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The Early Years | The Carnegie Chapter | Present and Future  | People, Places and Things(PDF)

Sharing building space with other academic departments was the norm in the early years of the campus library. In 1868 the campus had "the nucleus of a library" which was housed in a single room in Fernald Hall along with the chemical laboratory. Ezekiel Holmes, a proponent for Maine agriculture, and Abner Coburn, Governor and President of the Board of Trustees, were early benefactors.

By 1888, the library was moved to considerably larger quarters in Coburn Hall which had just been completed. The collection housed in two rooms then consisted of 4,000 volumes which for the first time were catalogued, classified and arranged to make them more readily available to the campus community. In 1890, Miss Harriet Converse Fernald became the first trained librarian at the college as the library headed into a "period of development" as it emerged from a "pioneer period". The need for periodicals for the collection was recognized and by 1896 they numbered 97.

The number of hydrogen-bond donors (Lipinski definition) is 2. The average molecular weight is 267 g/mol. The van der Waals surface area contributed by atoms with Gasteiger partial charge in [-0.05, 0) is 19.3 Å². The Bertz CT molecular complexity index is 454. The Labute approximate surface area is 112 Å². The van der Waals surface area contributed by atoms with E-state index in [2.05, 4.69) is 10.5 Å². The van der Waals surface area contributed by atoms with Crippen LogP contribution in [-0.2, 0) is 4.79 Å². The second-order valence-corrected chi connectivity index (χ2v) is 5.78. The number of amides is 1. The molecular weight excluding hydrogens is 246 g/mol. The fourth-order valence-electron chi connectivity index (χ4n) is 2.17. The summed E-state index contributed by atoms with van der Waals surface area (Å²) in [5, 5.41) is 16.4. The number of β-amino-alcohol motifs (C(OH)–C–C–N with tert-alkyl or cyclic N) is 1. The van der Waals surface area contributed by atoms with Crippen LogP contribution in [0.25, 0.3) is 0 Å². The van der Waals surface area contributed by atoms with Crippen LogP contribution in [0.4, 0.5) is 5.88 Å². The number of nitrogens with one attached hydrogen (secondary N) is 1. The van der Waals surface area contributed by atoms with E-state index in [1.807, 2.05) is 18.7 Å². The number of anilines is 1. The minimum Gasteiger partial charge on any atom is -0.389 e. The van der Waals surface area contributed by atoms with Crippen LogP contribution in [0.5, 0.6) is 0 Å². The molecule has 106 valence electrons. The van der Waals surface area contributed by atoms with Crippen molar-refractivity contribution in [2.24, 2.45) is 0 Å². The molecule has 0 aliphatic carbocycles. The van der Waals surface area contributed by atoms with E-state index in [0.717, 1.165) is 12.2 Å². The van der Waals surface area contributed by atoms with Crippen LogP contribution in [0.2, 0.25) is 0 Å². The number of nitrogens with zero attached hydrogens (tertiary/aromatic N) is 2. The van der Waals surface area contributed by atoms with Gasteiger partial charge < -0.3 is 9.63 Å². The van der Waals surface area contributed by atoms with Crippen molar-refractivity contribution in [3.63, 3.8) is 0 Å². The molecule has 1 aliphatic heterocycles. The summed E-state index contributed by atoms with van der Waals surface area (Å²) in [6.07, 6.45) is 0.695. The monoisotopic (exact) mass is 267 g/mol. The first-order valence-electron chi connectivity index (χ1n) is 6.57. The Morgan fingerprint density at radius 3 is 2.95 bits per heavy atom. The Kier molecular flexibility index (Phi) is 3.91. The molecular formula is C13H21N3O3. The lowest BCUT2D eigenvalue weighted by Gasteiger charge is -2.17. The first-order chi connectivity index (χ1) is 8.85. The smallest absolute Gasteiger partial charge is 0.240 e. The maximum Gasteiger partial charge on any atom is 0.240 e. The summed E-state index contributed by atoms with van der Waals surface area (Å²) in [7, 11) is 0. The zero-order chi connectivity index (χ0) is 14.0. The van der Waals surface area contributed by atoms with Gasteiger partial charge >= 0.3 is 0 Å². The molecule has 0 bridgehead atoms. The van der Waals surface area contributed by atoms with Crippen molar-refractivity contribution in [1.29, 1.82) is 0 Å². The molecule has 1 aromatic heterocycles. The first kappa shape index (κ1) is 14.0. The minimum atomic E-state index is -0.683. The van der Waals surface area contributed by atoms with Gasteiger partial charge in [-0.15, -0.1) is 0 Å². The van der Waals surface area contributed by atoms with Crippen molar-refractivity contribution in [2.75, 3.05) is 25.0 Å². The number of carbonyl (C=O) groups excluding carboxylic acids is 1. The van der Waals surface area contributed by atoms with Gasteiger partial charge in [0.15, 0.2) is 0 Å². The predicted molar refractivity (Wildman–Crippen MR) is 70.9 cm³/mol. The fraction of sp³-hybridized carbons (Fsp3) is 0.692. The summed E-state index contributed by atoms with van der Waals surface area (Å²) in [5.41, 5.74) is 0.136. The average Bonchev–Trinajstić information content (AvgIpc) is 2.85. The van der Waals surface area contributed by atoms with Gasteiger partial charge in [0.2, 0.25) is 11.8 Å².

A course in Library Economy was introduced to the curriculum in 1894 and at this time the librarian recommended addressing the lack of literature books. From 1897 to 1905, the collection and usage by students and faculty grew significantly, requiring more space and more staff. Additional accommodations were found in Coburn when the university offices moved to Alumni Hall in 1900. By 1904, however, the continued growth required packing of seldom used materials and lack of shelving space was a critical issue. So it was in 1905 that the gift of $50,000 from Mr. Andrew Carnegie was well timed and led to building the first edifice whose primary purpose was to support library services at the college.

  Coburn Hall
Coburn Hall in the 1880s
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Revised: 01/12/2015
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